Significant intra-annual variability in krill distribution and abundance at South Georgia revealed by multiple acoustic surveys during 2000/01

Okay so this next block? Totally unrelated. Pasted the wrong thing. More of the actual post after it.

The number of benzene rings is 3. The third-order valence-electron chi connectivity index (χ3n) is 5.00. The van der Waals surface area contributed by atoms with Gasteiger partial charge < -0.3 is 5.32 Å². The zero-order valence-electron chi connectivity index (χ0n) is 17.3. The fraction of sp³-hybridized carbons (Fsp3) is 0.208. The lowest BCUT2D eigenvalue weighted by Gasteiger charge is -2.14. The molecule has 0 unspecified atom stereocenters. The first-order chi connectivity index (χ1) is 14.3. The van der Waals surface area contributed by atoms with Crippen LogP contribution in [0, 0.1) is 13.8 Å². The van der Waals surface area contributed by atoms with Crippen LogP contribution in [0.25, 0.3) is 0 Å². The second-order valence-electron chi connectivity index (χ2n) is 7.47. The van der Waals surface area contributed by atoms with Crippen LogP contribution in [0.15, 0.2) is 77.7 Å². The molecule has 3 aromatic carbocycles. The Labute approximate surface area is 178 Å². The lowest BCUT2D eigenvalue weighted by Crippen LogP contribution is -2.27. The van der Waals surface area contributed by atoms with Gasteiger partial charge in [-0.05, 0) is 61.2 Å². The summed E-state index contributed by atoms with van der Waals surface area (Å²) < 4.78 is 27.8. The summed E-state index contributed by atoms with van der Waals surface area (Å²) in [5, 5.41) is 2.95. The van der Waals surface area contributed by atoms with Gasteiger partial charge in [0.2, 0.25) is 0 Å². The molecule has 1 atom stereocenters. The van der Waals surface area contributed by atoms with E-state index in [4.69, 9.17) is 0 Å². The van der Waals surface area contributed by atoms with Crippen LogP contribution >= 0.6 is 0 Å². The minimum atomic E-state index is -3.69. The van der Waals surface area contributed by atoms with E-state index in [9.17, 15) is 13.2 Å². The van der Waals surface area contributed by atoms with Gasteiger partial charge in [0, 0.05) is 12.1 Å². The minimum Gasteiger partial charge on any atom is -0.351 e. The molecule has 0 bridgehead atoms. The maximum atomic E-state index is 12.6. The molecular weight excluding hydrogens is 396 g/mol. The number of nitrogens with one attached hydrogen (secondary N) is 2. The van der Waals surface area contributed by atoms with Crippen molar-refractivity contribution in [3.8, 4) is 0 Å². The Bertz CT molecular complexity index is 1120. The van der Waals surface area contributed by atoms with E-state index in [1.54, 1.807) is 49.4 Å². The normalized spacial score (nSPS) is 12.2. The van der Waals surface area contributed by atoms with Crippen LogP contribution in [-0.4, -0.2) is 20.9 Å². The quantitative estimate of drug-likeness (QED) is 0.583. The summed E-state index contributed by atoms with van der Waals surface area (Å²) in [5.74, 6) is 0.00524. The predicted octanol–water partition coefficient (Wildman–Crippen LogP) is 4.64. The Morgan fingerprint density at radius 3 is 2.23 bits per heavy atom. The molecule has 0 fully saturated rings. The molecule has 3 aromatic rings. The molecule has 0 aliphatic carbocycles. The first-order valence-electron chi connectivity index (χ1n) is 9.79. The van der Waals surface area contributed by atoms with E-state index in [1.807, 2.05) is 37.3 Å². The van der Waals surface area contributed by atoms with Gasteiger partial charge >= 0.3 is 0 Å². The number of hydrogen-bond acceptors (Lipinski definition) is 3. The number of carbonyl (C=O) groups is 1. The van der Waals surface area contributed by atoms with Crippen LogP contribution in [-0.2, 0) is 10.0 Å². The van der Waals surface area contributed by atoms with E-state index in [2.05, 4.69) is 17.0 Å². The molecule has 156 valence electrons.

Three separate acoustic surveys of Antarctic krill (Euphausia superba) were conducted around South Georgia in the 2000/01 season: in October 2000 (early-season); during late December/early January 2000/01 (mid-season), and in March 2001 (late-season). The surveys were the first in a newly planned five-year series of observations designed to complement and extend an existing time series regularly maintained by the British Antarctic Survey since 1996 (and on a more ad hoc basis since the early 1980s). We hoped that conducting several surveys in one season would provide information on short-term variability that could be used to set data from more restricted once-per-season ‘snap-shot’ cruises in a broader context. The early- and late-season surveys were associated with logistic support voyages to South Georgia and were restricted to four transects within a box to the northwest of South Georgia. The dedicated mid-season survey covered that box in more detail (twice as many transects) and, in addition, examined boxes to the north, northeast and southwest of the island. Together these surveys provided temporally and spatially extensive coverage around South Georgia. Krill density in the western box in the early-season survey was very low (3.5 g m-2) but rose significantly (P = 0.020) by midseason (to 34.7 g m-2). In a pattern that is consistent with observations from previous years, krill density in the western box in the mid-season survey was less than that in the eastern box (80.4 g m-2). Analysis of transect data obtained in the western box in the midseason survey revealed no significant difference in the mean krill density derived from only those four transects surveyed early- and late-season, or from the full eight transects. Our first occupation of a survey box off the central north coast of South Georgia in midseason revealed a krill density of 47.2 g m-2 that was intermediate between the eastern and western areas. The size structure of the krill in the central region also reflected a mix of those to the east (generally small) and west (generally large). Krill density to the southwest of South Georgia was 32.1 g m-2 in mid-season. By March, krill density in the western survey area had fallen signifi cantly (P = 0.037) from the mid-season high to 7.8 g m-2. Our multiple surveys at South Georgia have revealed major intra-annual changes in krill density at the island and have shown that the timing of the acoustic survey can affect signifi cantly the estimate of krill density. The multiple estimates of krill density will allow reproductive performance indices for top level predators to be compared to prey availability at more appropriate time-scales than previous single ‘snap-shot’ acoustic survey data have allowed. This is a crucial step in the elucidation of response functions of dependent species to changes in krill abundance, and could be a useful contribution to ecosystem management.